I often fantasize about the jobs I’d hold in alternate realities. Singer. Hair stylist. Travel Agent. I can’t sing a song that anybody would ever really say was worth listening to, and my bangs are terminally crooked despite the fact that I’ve been hacking them off myself for two decades now, but I do still confidently maintain that I’d make a fantastic travel agent. Continue reading
I have seen a good bit of the world, which for some reason has cultivated in others the mistaken impression that I might be a good source of counsel when it comes time to pack for a trip.
Let me assure each of you that this is not the case.
“I dropped out of college because I knew more than my professors did.”
“I often have to explain things to others because I just grasp stuff more quickly than most people do.”
“I often read books and think to myself, ‘I could have written that.’”
Six-and-a-half years out from tanking the global economy, demanding that foreclosed taxpayers bail the ship, and then threatening to sue the government for offering a bailout at all, America’s Big Banks continue to winge over legal costs, battle regulation of every sort, and dole out spurious bonuses to their Fat Cat Execs.
Disgraceful behavior warrants a bit of satire.
Kirk: “Well, there it is. War. We didn’t want it, but we’ve got it.”
Spock: “Curious how often you humans manage to obtain that which you do not want.”
– Stark Trek, “Errand of Mercy,” aired March 23, 1967
Hey, you! Humanoid American of non-specified ethnicity or gender born between the years of 1980 and 1985!
Are you suffering from a low-grade case of of pre-midlife malaise? Are you currently jobless, newly dumped, or suffering a case of the existential snifflies? Are you beginning to suspect that maybe you’ve totally flunked your own life?
IT MIGHT NOT BE YOUR FAULT!
I met this guy on a tropical island in Belize once. Steven.
He was very New Jersey, and I feel somehow qualified to describe him as such although I have never even been to New Jersey: pasty skin, caterpillar eyebrows, and costumed always in an unbuttoned Hawaiian shirt and a pilled-up Bowler hat.
Steven sauntered around town in a pair of tacky sunglasses, chain-smoking Colonial Light cigarettes and making frequent allusions to some obscure Internet business he was running.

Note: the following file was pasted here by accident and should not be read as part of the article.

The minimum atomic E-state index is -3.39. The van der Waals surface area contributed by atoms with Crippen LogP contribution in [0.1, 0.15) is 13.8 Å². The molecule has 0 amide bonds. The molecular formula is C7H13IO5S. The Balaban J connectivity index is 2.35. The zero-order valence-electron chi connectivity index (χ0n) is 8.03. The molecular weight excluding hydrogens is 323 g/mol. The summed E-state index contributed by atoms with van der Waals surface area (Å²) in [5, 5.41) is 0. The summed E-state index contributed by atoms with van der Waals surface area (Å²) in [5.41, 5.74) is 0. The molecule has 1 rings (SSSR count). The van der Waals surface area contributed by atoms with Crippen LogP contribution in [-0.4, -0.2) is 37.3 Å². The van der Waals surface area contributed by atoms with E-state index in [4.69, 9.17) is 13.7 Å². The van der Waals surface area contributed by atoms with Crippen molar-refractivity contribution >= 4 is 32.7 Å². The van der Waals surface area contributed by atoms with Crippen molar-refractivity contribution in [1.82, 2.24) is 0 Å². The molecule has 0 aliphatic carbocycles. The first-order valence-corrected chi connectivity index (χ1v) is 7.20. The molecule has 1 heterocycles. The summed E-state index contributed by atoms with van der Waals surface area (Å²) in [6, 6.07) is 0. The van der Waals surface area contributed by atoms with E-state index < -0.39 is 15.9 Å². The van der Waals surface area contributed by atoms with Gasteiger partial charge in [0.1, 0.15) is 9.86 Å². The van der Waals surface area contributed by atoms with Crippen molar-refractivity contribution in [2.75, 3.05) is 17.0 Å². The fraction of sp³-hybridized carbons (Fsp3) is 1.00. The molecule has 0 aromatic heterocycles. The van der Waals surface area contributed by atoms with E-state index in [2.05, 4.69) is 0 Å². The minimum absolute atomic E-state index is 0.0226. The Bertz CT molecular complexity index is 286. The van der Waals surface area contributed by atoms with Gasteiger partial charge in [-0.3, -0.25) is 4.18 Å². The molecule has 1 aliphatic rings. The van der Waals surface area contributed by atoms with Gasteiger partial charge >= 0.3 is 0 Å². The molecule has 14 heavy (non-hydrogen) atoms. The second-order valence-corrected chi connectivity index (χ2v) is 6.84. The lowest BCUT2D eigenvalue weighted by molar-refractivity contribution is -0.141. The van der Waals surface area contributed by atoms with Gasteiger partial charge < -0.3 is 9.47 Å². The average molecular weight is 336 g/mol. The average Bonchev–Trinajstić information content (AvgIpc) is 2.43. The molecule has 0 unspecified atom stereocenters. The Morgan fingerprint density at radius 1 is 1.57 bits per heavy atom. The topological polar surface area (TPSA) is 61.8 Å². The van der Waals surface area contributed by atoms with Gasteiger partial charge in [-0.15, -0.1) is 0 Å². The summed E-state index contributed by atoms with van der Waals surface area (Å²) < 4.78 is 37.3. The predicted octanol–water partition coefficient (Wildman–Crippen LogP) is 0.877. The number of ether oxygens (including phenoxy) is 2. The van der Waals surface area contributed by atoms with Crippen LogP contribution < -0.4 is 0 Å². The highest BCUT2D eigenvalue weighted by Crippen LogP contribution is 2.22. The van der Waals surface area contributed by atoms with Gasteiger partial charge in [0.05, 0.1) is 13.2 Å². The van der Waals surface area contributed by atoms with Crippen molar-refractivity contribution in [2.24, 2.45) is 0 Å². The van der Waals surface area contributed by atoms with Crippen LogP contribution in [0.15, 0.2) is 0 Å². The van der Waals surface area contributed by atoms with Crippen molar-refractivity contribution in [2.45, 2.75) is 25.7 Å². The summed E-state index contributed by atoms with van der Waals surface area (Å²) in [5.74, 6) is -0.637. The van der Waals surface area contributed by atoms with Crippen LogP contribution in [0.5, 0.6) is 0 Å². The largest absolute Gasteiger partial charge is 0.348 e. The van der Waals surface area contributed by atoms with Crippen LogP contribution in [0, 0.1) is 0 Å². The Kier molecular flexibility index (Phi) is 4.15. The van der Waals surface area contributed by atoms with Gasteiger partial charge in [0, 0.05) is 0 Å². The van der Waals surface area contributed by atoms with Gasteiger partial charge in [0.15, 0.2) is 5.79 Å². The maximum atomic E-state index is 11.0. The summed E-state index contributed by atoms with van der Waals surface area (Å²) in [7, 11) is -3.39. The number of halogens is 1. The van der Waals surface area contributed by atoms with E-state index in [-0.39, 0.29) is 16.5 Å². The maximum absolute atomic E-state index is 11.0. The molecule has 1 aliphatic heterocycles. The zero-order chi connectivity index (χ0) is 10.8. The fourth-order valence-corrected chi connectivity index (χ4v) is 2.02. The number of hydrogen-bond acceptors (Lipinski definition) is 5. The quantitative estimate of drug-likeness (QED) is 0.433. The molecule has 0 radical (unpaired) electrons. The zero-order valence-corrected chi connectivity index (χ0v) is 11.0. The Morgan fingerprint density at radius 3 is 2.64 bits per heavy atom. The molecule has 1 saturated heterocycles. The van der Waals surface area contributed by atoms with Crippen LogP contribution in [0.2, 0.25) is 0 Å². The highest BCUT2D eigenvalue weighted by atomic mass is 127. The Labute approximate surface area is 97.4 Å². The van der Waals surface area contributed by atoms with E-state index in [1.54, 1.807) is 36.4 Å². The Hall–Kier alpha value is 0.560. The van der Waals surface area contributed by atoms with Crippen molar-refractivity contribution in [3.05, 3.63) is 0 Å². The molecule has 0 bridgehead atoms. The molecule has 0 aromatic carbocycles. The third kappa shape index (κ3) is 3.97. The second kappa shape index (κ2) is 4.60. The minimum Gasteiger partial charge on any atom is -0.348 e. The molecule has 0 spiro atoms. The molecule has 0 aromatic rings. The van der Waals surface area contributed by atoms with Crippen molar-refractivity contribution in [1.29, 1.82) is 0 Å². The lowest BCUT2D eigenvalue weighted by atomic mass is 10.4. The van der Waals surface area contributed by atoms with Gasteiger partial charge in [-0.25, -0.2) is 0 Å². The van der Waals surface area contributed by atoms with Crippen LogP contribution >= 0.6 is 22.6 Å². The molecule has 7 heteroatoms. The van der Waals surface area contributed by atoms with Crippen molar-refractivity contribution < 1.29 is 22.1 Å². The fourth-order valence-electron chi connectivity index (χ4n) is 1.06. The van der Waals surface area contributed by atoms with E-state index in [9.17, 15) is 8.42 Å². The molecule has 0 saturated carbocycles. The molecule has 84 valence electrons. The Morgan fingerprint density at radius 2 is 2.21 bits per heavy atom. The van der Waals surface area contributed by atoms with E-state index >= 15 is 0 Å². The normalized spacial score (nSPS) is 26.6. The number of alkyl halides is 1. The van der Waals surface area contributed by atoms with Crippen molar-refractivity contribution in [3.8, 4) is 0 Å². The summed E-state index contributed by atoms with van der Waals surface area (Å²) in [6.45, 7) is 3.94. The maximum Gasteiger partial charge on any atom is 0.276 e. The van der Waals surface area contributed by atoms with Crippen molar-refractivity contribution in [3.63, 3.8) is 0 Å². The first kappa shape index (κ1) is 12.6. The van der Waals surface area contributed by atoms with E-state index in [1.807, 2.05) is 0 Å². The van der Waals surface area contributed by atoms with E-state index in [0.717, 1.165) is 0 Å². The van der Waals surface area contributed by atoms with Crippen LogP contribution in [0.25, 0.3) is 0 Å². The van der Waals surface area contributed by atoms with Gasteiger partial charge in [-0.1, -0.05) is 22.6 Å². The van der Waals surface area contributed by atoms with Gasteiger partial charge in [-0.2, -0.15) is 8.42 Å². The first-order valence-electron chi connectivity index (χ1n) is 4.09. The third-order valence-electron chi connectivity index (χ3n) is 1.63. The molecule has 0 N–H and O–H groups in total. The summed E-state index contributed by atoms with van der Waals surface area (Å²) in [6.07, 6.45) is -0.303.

Sitting in an airport terminal a few weeks back, I found myself drawn – more by sheer proximity than by particular interest – into a conversation playing out between two women reclining against a row of seats a few feet to my right.
“I’m trying not to binge,” the brown-haired woman was telling the gray-haired woman with a hint of sheepish self-recrimination in her voice. “But it’s so hard!”
The first thing you notice about India is the quiet.
The unexpected bursts of it, I mean – tiny little salvos of Nothing dotting the rumbling compunctions of this country’s inevitable chaos, flattening you in the most unplanned moments.
The way we are now it’s alright
So don’t tell me it’s the last night of our young lives
The way we are now it’s alright
So don’t tell me it’s the last night of our young lives tonight
– The Pains of Being Pure at Heart – “Kurt Cobain’s Cardigan”
I know the smell of Cuba, of revolution. I’ve never been there, but I swear I know it.
It’s Sharpie markers. It’s phony Cuban cigar smoke. And it’s the vaguely humiliating stink of being rich and white that rises up off you like a dead-meat odor when you stare, bewitched, into the eyes of a dead man who probably would have hated everything about you.
Hola de D.F.
It’s 6:20 p.m. and I’m just emerging from a nap. When I fell asleep, light was still pouring through the windows of our fancy colonial apartment. When I woke up – totally dark.
The sun sets early in these parts come December. No Daylight Saving Time. Mountains and tall buildings all around. And a pallor of smog that mutes out the wintertime sun before dinner.
Coffeehouse Five, Northeast Killingsworth Street | Portland, Oregon
11/13/2013 | 1:30 p.m.
I am at Coffeehouse Five on Northeast Killingsworth Street in Portland, posted up at my favorite corner-of-the-room table (corners are the best spots for inconspicuously surveying what’s happening around you, I’ve found) and writing away happily, when this happens.
Day two of my June writing experiment, “30 for 30 in under 30,” in which I write thirty randomass essays with minimal editing, to be finished in under 30 minutes.
(FYI: I pulled this together from a few pre-written bits.)
I really dig those moments in life when the universe hiccups and you are allowed to peer behind the proverbial curtain. To see the hidden bits of daily life, be they shameful or comical or nonsensical.
Like when you are watching a movie, and, just for a moment, you spot the boom mike bobbing up and down in the top corner of the screen.
Or like when a politician doesn’t know his lapel mike is on and he goes into the john and takes a super long and loud piss and it gets broadcast all over the building, to pretty much everybody’s glee.